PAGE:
TL;DR — I’m building an iPhone app called Interlude, using the knowledge of Swift I’ve gained by working at Dwell. It’s a small project that will give me the chance to build something start-to-finish, rather than just editing an existing codebase, so I’ll learn more about the overall native development ecosystem.Read More →
Just a reminder that Lin-Manuel Miranda wrote a rap about The West Wing for the excellent podcast The West Wing Weekly and it’s well worth your time.
All of humanity's problems stem from man's inability to sit quietly in a room alone.Blaise Pascal, likely before compulsively checking Twitter
For knowledge workers — designers, programmers, writers, analysts, and desk jockeys of all kinds — our minds are our greatest asset. We get paid for our ability to turn our brains towards a problem, ruminate on an answer, and produce a solution. It’s how we create value.
Our attention is our most valuable resource, yet it’s the one we treat most casually.
I can’t speak for anyone else, but tell me if this sounds familiar:
I think long and hard before spending money. I hate to waste food or drink. I cringe at the thought of leaving a light on unused. And yet I’ll sink an hour into browsing TechCrunch or Hacker News and barely realize it.
Media Diets & Mental Junk Food
When it comes to our bodies, we understand intuitively that diet is important. “You are what you eat,” after all. Fruits and veggies in, your body gets stronger. Twizzlers and Twinkies, not so much.
We’re less attuned to the way our media diet affects our minds. We may know on some level that an hour of browsing Reddit isn’t the same as an hour spent reading a good book, but that doesn’t stop us from making the easier choice. The short bursts of Twitter are more enticing than the slow burn of literature; the driving beat and nursery-rhyme melodies of Katy Perry are more fun than the impenetrable riches of anything classical. Pull-to-refresh provides a stronger dopamine hit than ponder-and-fathom.
It’s irrational, isn’t it? If our livelihood is based on our ability to focus our attention, then we should flee from anything that weakens our attention span and flock towards anything that strengthens it. As the “knowledge economy” grows, we should see a whole army of voracious readers and dedicated meditators. Instead, we have a world of quick cuts and hot takes. It takes an addiction to make us act so irrationally against our own self-interest.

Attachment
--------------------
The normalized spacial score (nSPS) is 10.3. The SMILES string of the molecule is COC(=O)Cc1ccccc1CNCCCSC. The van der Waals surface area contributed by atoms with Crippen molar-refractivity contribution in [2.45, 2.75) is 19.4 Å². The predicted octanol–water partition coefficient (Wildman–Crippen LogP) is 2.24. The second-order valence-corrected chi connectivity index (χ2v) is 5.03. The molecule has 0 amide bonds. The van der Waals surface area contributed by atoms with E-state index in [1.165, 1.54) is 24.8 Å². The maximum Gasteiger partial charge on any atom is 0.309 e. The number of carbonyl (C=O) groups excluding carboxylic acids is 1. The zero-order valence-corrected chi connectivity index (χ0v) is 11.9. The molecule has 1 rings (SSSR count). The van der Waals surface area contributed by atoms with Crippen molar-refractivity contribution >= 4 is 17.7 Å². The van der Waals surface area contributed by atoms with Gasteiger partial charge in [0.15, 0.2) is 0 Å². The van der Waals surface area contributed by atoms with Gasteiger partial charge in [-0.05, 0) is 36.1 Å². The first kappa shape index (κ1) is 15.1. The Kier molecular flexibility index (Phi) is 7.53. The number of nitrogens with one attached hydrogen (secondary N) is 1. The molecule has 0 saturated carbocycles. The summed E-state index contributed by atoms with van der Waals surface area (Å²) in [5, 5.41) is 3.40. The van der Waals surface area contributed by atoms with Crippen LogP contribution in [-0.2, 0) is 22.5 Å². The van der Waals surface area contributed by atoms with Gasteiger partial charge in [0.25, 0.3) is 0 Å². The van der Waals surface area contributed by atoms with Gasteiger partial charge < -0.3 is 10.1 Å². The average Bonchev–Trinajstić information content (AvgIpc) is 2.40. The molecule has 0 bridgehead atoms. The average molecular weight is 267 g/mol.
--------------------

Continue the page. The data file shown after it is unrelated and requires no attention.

Junk food short-circuits our genetic predisposition towards sugar and fat to make us crave it more than any fruits or vegetables. Similarly, the mental foods that are bad for us short-circuit our cravings for information. We may know that John McPhee is better for us than The Bachelor, but that doesn’t mean we won’t pick The Bachelor every time.
(Maybe it isn’t The Bachelor for you; maybe it’s something else. Or maybe you have better self-control than I do and this isn’t a problem for you at all. Anyway, isn’t Demi the worst this season?)
Saving Our Attention
The mind is a clearinghouse for information. Information goes in, is processed by a set of particular filters and biases and mental models, and comes out as knowledge.
That’s what we should be preserving at all costs — our minds’ ability to focus well.
It seems like everyone in tech circles is talking about this. Daily meditation, tech sabbaths, internet detox retreats, focus-boosting apps… they’re everywhere. They feel a little like putting a Band-Aid on a broken bone. But, in the absence of a better solution (or the willpower to ditch Twitter and Reddit), they’ll have to do.
I’m admittedly terrible at following my own advice, but here are some resources I’ve found that have helped boost my attention, or at least mitigate my distractedness:
- 📙 Make Time: How to Focus on What Matters Every Day. A book by the guys who wrote Sprint about techniques they’ve found to focus better and remember more of their days.
- 📘 The Shallows: What the Internet is Doing to Our Brains. It’s a few years old, but this book by Nicholas Carr explores how our brains rewire around the media we spend time with. The more time we spend with quick, shallow information (like Twitter and Reddit), the less capable we are of consuming deep information (like books). Scary.
- 📙 Amusing Ourselves to Death. This classic by Neil Postman was written before the era of the internet, but its discussion of the effects of television on our brains feels as timely as ever.